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At the Roots of Methodism: Wesley advocated health care, wholeness

4/22/2002 News media contact: Linda Green · (615) 742-5470 · Nashville, Tenn

NOTE: This is a regular feature on Methodist history by John Singleton prepared especially for distribution by United Methodist News Service. An artist's rendering of John Wesley is available. *John Singleton is a writer with the Methodist Recorder newspaper in London, England. He is currently serving as administrator of Methodist churches and projects in the Tower Hamlets area of East London. He can be contacted by e-mail: john@towerhamlets.org.

A UMNS Feature By John Singleton*

Access to adequate health care is an issue that concerns everyone, no matter where they live. And it is a sobering thought that, among the wide variety of countries with churches belonging to the worldwide Methodist family, the quality of health care provision is variable, to say the least.

In some areas of Africa, Asia and Latin America, for instance, such provision may not be much better now than it was during John Wesley's time in the second half of the 18th century. Even those of us who today benefit from medical insurance schemes or state health service provision, live in countries where there is a substantial underclass of people who, for whatever reason, have slipped through the health care net and are entirely dependent upon charity.

Part of the Methodism's historic social witness has always been to try and bring wholeness and healing to those most in need, be it within the church's missionary context overseas or among the poorest communities on its own doorstep. In this, our church shares an empathy with John Wesley, founder of the Methodist movement, who, realizing that medicine in England was only available to the wealthy, sought to bring practical medical advice to workers and others who could not afford to visit a private doctor.

More than 250 years from the publication of Wesley's "Primitive Physick" (subtitled "An easy and natural method of curing most diseases"), advances in medical science have brought unparalleled benefits to millions of people, but in the context of the 18th century, Wesley was advocating natural remedies and disciplines that were as much about wholeness as anything else. And throughout his writings on this matter it is the example of his own somewhat cerebral lifestyle that consistently comes across.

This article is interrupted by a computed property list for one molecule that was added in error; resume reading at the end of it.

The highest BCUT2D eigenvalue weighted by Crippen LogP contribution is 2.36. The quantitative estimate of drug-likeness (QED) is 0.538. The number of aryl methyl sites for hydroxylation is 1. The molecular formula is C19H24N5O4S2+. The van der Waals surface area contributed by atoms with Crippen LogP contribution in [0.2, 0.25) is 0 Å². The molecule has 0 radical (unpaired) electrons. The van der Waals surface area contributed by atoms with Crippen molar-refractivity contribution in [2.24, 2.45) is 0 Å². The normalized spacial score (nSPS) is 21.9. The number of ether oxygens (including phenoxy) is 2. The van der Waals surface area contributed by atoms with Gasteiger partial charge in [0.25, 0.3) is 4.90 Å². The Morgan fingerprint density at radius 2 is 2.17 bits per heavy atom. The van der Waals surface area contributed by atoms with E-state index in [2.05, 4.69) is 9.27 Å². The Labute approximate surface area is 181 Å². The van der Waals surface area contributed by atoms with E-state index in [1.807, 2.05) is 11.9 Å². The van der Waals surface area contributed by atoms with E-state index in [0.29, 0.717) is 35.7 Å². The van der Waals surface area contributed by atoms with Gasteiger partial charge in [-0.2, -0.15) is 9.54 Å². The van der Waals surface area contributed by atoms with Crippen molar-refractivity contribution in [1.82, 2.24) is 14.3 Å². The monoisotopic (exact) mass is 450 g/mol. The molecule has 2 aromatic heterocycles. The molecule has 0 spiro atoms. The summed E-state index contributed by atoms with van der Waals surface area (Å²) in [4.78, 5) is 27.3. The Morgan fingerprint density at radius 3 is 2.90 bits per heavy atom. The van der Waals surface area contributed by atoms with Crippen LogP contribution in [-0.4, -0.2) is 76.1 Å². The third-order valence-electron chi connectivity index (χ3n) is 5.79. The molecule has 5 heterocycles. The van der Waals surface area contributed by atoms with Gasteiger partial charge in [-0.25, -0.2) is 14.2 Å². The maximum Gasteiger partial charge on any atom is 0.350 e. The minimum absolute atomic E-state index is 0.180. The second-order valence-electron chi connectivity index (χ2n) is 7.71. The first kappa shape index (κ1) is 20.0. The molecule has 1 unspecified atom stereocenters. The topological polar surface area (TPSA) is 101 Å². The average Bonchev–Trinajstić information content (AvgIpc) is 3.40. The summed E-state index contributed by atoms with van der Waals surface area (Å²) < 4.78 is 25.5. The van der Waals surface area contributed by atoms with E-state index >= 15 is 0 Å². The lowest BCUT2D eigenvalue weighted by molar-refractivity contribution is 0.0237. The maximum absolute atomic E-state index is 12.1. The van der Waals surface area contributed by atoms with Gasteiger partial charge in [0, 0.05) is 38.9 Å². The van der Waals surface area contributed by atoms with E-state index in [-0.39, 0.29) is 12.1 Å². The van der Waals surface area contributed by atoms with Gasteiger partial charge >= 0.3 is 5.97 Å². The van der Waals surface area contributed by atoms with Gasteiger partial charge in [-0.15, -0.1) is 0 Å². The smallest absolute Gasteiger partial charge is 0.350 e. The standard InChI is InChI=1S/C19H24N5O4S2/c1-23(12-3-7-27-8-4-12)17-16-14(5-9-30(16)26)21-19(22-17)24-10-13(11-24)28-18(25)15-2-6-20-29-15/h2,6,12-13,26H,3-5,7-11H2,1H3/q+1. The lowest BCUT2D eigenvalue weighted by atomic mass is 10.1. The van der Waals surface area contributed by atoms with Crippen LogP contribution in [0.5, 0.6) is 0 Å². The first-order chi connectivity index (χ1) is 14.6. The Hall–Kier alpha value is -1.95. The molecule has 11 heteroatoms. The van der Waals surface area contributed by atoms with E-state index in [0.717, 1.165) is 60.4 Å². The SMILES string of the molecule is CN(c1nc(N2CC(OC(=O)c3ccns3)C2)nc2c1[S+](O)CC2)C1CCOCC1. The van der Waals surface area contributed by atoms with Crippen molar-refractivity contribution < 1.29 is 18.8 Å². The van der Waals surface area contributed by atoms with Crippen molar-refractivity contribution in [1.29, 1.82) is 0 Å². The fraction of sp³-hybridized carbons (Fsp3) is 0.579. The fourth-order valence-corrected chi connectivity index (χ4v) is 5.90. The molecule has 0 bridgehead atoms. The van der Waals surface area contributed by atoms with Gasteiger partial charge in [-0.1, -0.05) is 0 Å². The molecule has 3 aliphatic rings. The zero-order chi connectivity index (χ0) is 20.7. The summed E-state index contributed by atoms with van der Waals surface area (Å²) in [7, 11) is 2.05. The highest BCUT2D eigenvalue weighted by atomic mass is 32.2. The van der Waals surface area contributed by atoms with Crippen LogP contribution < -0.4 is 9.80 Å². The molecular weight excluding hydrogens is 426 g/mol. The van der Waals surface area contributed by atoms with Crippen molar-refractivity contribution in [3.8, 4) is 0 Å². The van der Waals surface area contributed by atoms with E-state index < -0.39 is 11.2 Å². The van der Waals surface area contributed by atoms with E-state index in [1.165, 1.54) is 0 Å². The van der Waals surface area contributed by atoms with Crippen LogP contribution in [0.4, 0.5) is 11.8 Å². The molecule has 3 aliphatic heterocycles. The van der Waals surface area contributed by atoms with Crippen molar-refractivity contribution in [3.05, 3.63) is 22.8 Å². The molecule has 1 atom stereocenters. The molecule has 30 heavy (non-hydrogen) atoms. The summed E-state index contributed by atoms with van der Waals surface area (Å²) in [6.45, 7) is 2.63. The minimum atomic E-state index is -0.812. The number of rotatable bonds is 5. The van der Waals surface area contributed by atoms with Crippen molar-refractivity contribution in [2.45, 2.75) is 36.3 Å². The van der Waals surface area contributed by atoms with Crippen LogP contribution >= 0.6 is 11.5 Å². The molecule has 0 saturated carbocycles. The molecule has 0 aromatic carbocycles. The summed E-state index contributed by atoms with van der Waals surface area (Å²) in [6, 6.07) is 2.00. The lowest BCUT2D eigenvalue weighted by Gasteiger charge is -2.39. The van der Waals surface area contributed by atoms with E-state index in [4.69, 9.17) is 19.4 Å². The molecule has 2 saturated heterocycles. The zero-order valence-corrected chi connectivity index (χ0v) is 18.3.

The starting point for Wesley was that, since humanity has rebelled against its creator, the "incorruptible frame hath put on corruption, the immortal has put on mortality." He believed that: "the seeds of weakness and pain, sickness and death, are now lodged in our inmost substance; whence a thousand disorders continually spring, even without the aid of external violence. And how is the number of these increased by everything round about us! The heavens, the earth, and all things contained therein, conspire to punish the rebels against their creator."

Wesley's advice on health matters may seem simplistic, naive and even comical to us, but more than two centuries later some of it still sounds like good sense. "Use plain diet, easy of digestion; and this as sparingly as you can, consistent with ease and strength," he wrote. "Use as much exercise daily in the open air, as you can without weariness. Sup at six or seven on the lightest food; go to bed early, and rise betimes. To persevere with steadiness in this course, is often more than half the cure. Above all, add to the rest (for it is not labour lost) that old unfashionable medicine, prayer."

When it came to liquid consumption, Wesley described water as the "wholesomest of all drinks" that quickened the appetite and strengthened the digestion. But, when it came to "strong, and more especially, spirituous liquors," he dismissed them as a "certain, though slow, poison." Furthermore, we know that the founder of the Methodist movement became a staunch abstainer from coffee and tea, once describing them as "extremely hurtful to persons who have weak nerves." He advocated--and practiced -- a personal routine of going to bed at 9 pm and rising at 4 or 5 am (a time when he frequently preached to crowds in the open air).

In view of Wesley's long life (he died at the age of 87) and his constant journeying (he traveled an estimated 250,000 miles during his lifetime), it comes as no surprise to know that he believed that a "due degree of exercise" was indispensable for a healthy and long life. "Walking is the best exercise for those who are able to bear it; riding for those who are not," he wrote. "The open air, when the weather is fair, contributes much to the benefit of exercise."

He advocated that studious people ought to have regular times for exercise amounting to at least two or three hours a day and that they should frequently shave and wash their feet. "Those who read or write much, should learn to do it standing; otherwise, it will impair their health," said Wesley, who was renowned for reading and writing while on the move. He was also an advocate of cold bathing, believing that it prevented an "abundance of diseases."

The fact that, in later life, Wesley experimented with the novelty of electricity as an antidote for some ailments and even set up clinics where poor people could seek medical advice was indicative of an inquiring mind and his concern to minister to the whole needs of people. His "electricity machine" can be seen to this day in his house at Wesley's Chapel, London, England.

There is no doubt that John Wesley would have been thrilled at the great advancement in medical science that has occurred since his day, but he would have been dismayed that this was still not available to some of the poorest and most vulnerable people in the world.

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